color sniffer (allows you to pick up color code of any color on the screen): might be able to do this with GIMP
Microsoft Word/Office type programs: open office, though not a full replacement
Media PLayer: oh, wow. I'd actually say the multimedia player situation is far better on Linux platforms than on Windows (I've personally been searching high and low for a music player in Windows I really like but can't for the life of me find one). Let's split it up:
Audio: Amarok, Banshee, mp3blaster (ncurses based console player), XMMS, XMMS2, Audacious, Rhythmbox, Quod Libet, Songbird, Listen, Gtkpod, MusikCube (maybe - think that one might be BSD only)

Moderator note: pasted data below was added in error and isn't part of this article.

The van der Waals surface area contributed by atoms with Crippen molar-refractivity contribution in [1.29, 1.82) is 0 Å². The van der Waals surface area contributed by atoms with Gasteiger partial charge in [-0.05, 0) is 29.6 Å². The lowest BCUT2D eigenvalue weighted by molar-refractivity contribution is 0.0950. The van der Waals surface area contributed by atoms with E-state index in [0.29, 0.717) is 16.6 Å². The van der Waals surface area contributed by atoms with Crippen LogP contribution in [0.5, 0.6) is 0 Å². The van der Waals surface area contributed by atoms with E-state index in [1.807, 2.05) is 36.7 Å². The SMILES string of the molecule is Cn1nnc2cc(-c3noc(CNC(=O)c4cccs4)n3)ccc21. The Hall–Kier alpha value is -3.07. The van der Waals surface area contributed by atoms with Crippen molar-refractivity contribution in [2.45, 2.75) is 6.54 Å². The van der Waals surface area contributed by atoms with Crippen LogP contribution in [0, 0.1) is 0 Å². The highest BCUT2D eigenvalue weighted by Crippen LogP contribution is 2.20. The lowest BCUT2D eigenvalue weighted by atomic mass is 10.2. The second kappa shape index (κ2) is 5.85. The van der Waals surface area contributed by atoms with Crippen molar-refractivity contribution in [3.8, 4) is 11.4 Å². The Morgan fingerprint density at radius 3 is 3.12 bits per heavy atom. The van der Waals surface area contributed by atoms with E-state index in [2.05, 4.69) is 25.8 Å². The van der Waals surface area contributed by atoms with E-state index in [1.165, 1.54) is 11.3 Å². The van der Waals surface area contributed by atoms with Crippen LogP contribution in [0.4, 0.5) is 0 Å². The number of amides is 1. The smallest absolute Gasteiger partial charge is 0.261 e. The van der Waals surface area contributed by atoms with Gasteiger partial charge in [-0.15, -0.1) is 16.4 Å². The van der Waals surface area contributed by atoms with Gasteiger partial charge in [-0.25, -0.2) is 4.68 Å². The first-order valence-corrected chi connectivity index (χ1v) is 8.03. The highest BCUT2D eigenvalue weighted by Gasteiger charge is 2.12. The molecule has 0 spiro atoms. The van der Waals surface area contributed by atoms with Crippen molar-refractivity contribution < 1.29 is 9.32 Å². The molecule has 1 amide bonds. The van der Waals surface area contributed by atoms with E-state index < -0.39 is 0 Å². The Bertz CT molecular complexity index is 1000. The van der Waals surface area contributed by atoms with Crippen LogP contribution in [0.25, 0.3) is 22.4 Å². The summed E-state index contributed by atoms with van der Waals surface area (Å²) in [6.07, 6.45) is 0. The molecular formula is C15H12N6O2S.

Video: VLC (my favorite), Xine, mplayer, kaffeine, totem
DVD player (rented DVD's): VLC, some of the others above
Programmable hotkeys program (i use winkey in windows): depends on your Window Manager
Torrent downloader: see above.
Screen capture program (something with more options than whats built in, i use Snagit in WinXP): sometimes built into your GUI, but there are also some command line utilities available.
Partition magic type program: I advise a Gparted live cd; http://gparted-livecd.tuxfamily.org/
WinRAR type program (i think 7zip, right?): Wayne's got it - you just need a package from a third party repository
Skype - runs native on Linux
Lookup IP addresses - besides whois.net?
Adobe Reader: can run it just fine on Linux. I usually use xpdf, a lighter pdf reader, except for those tricky pdfs that only display right in Adobe reader (rare).